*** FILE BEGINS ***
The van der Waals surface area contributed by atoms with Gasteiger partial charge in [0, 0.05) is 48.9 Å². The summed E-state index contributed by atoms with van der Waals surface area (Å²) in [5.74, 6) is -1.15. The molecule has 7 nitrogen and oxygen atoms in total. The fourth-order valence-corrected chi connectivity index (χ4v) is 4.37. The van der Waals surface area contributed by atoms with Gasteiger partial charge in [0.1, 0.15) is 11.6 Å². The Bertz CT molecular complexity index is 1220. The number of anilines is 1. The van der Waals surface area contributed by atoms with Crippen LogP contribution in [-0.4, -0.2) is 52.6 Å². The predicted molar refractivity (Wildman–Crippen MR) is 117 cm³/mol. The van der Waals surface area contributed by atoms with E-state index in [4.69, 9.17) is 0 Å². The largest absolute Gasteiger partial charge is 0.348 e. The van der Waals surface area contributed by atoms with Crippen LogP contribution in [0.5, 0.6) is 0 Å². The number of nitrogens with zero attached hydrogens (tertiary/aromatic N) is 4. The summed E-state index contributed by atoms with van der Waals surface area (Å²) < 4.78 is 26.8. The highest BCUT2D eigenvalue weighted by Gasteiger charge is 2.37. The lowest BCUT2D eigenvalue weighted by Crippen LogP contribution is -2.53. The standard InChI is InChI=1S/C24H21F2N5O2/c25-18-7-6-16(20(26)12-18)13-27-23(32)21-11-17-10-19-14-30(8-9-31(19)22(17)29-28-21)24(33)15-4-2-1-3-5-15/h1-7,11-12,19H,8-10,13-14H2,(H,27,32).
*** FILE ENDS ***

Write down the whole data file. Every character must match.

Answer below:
The van der Waals surface area contributed by atoms with Gasteiger partial charge in [0, 0.05) is 48.9 Å². The summed E-state index contributed by atoms with van der Waals surface area (Å²) in [5.74, 6) is -1.15. The molecule has 7 nitrogen and oxygen atoms in total. The fourth-order valence-corrected chi connectivity index (χ4v) is 4.37. The van der Waals surface area contributed by atoms with Gasteiger partial charge in [0.1, 0.15) is 11.6 Å². The Bertz CT molecular complexity index is 1220. The number of anilines is 1. The van der Waals surface area contributed by atoms with Crippen LogP contribution in [-0.4, -0.2) is 52.6 Å². The predicted molar refractivity (Wildman–Crippen MR) is 117 cm³/mol. The van der Waals surface area contributed by atoms with E-state index in [4.69, 9.17) is 0 Å². The largest absolute Gasteiger partial charge is 0.348 e. The van der Waals surface area contributed by atoms with Crippen LogP contribution in [0.5, 0.6) is 0 Å². The number of nitrogens with zero attached hydrogens (tertiary/aromatic N) is 4. The summed E-state index contributed by atoms with van der Waals surface area (Å²) < 4.78 is 26.8. The highest BCUT2D eigenvalue weighted by Gasteiger charge is 2.37. The lowest BCUT2D eigenvalue weighted by Crippen LogP contribution is -2.53. The standard InChI is InChI=1S/C24H21F2N5O2/c25-18-7-6-16(20(26)12-18)13-27-23(32)21-11-17-10-19-14-30(8-9-31(19)22(17)29-28-21)24(33)15-4-2-1-3-5-15/h1-7,11-12,19H,8-10,13-14H2,(H,27,32).